By Abraham Palma
Social Worker, YM & YWHA
Wednesday, April 11, 2012, Manhattan Times
The Wien House is a 100 unit apartment building for low income older adults.
The Y is a community center that offers recreational, educational and social services for people of all ages. In June of this year, the Wien House will be going smoke-free.
This housing policy will protect residents and their family members from the harmful effects of second-hand smoke.
This is an amazing accomplishment not only for the tenants living in this building, but also for the entire community of Washington Heights and Inwood. Every community wants to be perceived in a positive way. Smoke-free living spaces deter folks from smoking and changes social norms. We are making historic progress against our biggest killer (tobacco.)
The Wien House will become the first New York HUD funded housing going 100% smoke-free. We hope that this effort will inspire replication by others.
The benefits of smoke-free housing are many. It can protect tenants from secondhand smoke. It can also increase awareness about the deadly and costly impact of smoking. Also a non-smoking residential policy can reduce the cost of physical property damage. In addition, a smoke-free policy is legal and encouraged by the US Department of Housing and Urban Development.
According to the studies, 7,200 New Yorkers die annually from a smoking-related illness every year. Secondhand smoke in multi-unit dwellings cannot be contained. Cleaning the air and ventilating buildings cannot eliminate the health hazards of second-hand smoke exposure. Studies also show that 66 percent of New Yorkers are interested in living in an apartment that prohibits smoking entirely.
We believe that every person deserves the right to breathe fresh air. With this policy we will protect not only our tenants, but also those visiting this building.
And we continue to work with our younger residents as well.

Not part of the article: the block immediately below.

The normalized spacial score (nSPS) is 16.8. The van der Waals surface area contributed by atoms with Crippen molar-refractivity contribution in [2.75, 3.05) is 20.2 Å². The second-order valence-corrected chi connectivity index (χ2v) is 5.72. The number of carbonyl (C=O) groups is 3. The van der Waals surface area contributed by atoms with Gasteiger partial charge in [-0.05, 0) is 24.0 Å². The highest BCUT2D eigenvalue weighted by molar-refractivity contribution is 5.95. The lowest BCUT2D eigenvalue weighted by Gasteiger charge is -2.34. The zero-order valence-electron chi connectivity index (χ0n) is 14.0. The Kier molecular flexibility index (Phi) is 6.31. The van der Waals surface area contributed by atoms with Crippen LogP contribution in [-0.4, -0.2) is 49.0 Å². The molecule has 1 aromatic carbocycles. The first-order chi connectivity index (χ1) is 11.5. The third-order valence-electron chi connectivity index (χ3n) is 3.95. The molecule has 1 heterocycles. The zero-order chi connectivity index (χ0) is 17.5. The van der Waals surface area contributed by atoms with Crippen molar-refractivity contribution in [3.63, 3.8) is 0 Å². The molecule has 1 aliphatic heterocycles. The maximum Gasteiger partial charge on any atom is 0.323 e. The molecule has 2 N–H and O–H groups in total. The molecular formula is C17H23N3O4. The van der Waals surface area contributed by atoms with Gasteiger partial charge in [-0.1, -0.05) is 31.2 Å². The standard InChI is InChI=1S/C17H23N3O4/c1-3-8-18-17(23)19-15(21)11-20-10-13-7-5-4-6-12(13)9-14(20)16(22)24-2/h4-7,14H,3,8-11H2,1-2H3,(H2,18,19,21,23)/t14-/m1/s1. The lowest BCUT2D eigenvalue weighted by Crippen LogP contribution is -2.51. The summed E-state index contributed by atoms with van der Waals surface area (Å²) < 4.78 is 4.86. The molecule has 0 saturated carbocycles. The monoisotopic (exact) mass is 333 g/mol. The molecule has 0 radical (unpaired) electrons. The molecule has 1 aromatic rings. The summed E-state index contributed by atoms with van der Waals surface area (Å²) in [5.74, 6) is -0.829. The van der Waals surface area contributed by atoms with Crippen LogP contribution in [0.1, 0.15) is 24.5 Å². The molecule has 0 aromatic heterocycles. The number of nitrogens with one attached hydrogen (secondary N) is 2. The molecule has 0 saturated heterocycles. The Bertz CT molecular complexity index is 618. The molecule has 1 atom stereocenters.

On March 8th, the Surgeon General Report released a report entitled “Preventing Tobacco Use Among Youth and Young Adults”. For many of us who advocate against tobacco marketing to youth, it was no surprise to read such statements: “Tobacco companies are spending more than $1 million an hour across the country to market and encourage underage youth to smoke”.
Tobacco companies spend billions each year to market their products in convenience stores, grocery stores and pharmacies, and one of the places where tobacco products are heavily marketed is in our local stores.
This is a significant problem that affects our youth as research shows that the more tobacco marketing they see the more youth is likely to smoke.
Also 75 percent of teens shop at least once a week in convenience stores.
The release of the Surgeon Report is very timely as March 21st marked the Seventeenth Annual Kick Butts Day. Kick Butts Day is a national celebration of youth leadership and engagement in the fight against Big Tobacco.
In order to protect the next generation of non-smokers, we need to educate our community that tobacco marketing in stores targets youth and it is dangerous.
Locally, the YM & YWHA is proud to lead the way against such marketing.
The youths from the Y Teen Leadership Program distributed and collected signatures from other youth in order to educate and raise tobacco awareness. There also were meetings with other community-based organizations that work with youth which agreed with and supported our tobacco initiative.
According the studies, less than 17 percent of Inwood and Washington Heights residents currently smoke.
Also 8 in 10 smokers in Inwood and Washington heights are trying to kick the habit.
And there’s still work that needs to be done.
We continue to work with the Manhattan Smoke Free Partnership to reach residents in Washington Heights/Inwood community and educate them on the dangers of smoking which is the #1 preventable cause of death.
Join us in our continuing efforts to help Washington Heights and Inwood go smoke free.
The Surgeon General’s report is available at www.surgeongeneral.gov and www.cdc.gov/tobacco.
Read more: manhattantimesnews.com/APRIL-112012/how-we-are-going-smoke-free-op-ed.html